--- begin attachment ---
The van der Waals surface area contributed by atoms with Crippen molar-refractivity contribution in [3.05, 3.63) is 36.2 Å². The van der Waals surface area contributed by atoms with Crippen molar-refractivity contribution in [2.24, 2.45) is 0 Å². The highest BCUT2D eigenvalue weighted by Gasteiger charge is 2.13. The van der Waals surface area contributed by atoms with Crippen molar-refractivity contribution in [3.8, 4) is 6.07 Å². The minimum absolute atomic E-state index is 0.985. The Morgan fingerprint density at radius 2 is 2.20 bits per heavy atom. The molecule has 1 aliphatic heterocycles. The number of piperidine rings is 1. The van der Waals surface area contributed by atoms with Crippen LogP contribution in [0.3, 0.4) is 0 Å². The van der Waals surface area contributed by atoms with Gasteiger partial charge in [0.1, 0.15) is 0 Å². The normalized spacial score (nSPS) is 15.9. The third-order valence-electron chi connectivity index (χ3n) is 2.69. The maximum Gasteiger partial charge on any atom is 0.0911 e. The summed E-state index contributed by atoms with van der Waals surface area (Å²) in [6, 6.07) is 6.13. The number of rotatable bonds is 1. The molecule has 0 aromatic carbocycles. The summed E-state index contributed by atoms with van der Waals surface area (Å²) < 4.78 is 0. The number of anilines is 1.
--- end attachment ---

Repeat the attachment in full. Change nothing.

The van der Waals surface area contributed by atoms with Crippen molar-refractivity contribution in [3.05, 3.63) is 36.2 Å². The van der Waals surface area contributed by atoms with Crippen molar-refractivity contribution in [2.24, 2.45) is 0 Å². The highest BCUT2D eigenvalue weighted by Gasteiger charge is 2.13. The van der Waals surface area contributed by atoms with Crippen molar-refractivity contribution in [3.8, 4) is 6.07 Å². The minimum absolute atomic E-state index is 0.985. The Morgan fingerprint density at radius 2 is 2.20 bits per heavy atom. The molecule has 1 aliphatic heterocycles. The number of piperidine rings is 1. The van der Waals surface area contributed by atoms with Crippen LogP contribution in [0.3, 0.4) is 0 Å². The van der Waals surface area contributed by atoms with Gasteiger partial charge in [0.1, 0.15) is 0 Å². The normalized spacial score (nSPS) is 15.9. The third-order valence-electron chi connectivity index (χ3n) is 2.69. The maximum Gasteiger partial charge on any atom is 0.0911 e. The summed E-state index contributed by atoms with van der Waals surface area (Å²) in [6, 6.07) is 6.13. The number of rotatable bonds is 1. The molecule has 0 aromatic carbocycles. The summed E-state index contributed by atoms with van der Waals surface area (Å²) < 4.78 is 0. The number of anilines is 1.